However, since Mark is so much shorter than Matthew and Luke, the lectionary uniquely repeats portions of Mark numerous times in close succession. This is the case in the weeks surrounding Christmas, in Advent and Epiphany. In the second week of Advent, we get Mark 1:1–8, “the beginning of the gospel” and the ministry of John the Baptist, before Jesus’ arrival. Four weeks later, on the first Sunday after the Epiphany, we return to the same passage about John the Baptist, now reading from Mark 1:4–11, which also includes Jesus’ arrival and baptism. Two weeks later, on the third Sunday after the Epiphany, we get a brief reading describing Jesus’ return from his wilderness temptation from Mark 1:14–20, like John the Baptist, preaching the gospel (1:14), calling people to repent in the wilderness (1:15, cf. 1:4), and bidding people to join him beside the water (1:16–20, cf. 1:5). In fact, most of the Gospel readings in Epiphany season involve short scenes of Jesus either calling, preaching, or healing people around the Sea of Galilee from the first chapter of Mark.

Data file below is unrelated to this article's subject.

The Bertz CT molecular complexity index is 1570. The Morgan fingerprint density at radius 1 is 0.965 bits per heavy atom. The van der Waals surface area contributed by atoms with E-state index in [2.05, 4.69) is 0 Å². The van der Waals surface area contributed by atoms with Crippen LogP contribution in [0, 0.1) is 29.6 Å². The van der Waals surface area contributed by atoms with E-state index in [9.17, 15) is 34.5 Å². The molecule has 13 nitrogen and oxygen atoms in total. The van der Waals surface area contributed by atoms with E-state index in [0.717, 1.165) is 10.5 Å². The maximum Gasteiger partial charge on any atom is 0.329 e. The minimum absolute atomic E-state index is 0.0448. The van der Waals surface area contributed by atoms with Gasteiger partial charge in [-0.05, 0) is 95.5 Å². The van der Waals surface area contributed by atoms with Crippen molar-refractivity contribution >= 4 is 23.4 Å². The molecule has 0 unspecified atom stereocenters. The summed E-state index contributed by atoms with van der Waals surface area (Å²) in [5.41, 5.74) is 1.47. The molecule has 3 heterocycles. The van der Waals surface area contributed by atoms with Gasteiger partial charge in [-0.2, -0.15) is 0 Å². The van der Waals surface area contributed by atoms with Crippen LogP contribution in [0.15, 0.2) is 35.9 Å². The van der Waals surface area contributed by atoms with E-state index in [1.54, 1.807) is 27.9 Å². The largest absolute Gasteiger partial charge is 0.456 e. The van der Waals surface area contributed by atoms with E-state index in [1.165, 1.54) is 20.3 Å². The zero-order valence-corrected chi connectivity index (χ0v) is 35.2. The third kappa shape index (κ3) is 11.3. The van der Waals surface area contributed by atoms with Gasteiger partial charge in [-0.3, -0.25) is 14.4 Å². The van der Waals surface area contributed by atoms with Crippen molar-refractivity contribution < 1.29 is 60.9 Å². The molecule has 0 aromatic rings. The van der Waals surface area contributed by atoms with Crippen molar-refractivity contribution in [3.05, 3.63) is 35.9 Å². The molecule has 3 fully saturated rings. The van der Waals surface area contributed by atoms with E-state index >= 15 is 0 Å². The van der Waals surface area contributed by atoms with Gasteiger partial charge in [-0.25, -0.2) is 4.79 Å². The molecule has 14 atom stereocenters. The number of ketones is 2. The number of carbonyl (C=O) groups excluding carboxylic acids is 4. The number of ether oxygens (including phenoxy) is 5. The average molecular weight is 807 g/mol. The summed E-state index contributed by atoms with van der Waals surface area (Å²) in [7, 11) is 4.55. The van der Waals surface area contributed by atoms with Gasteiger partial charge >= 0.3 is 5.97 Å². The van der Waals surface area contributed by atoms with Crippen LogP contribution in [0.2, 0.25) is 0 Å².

Rather than ignoring these short, somewhat repetitive Gospel readings in favor of other lectionary texts, I encourage preachers and students of the Bible to linger with Jesus and John beside the waters to see who Jesus is and meditate on who Mark reveals him to be in this season of Advent and Epiphany. In a reading that begins with an announcement of “the beginning of the gospel of Jesus Christ, the Son of God, as it is written” (Mark 1:1–2a) and continues with the baptism of Jesus as the one “who will baptize you with the Holy Spirit” (1:8b), who Jesus is revealed to be at his baptism has significance for what it means for him to baptize us with the Holy Spirit. In the remainder of this essay, I walk through the readings from Mark from the second Sunday of Advent through Epiphany, highlighting the development of this theme in the progression of the lectionary.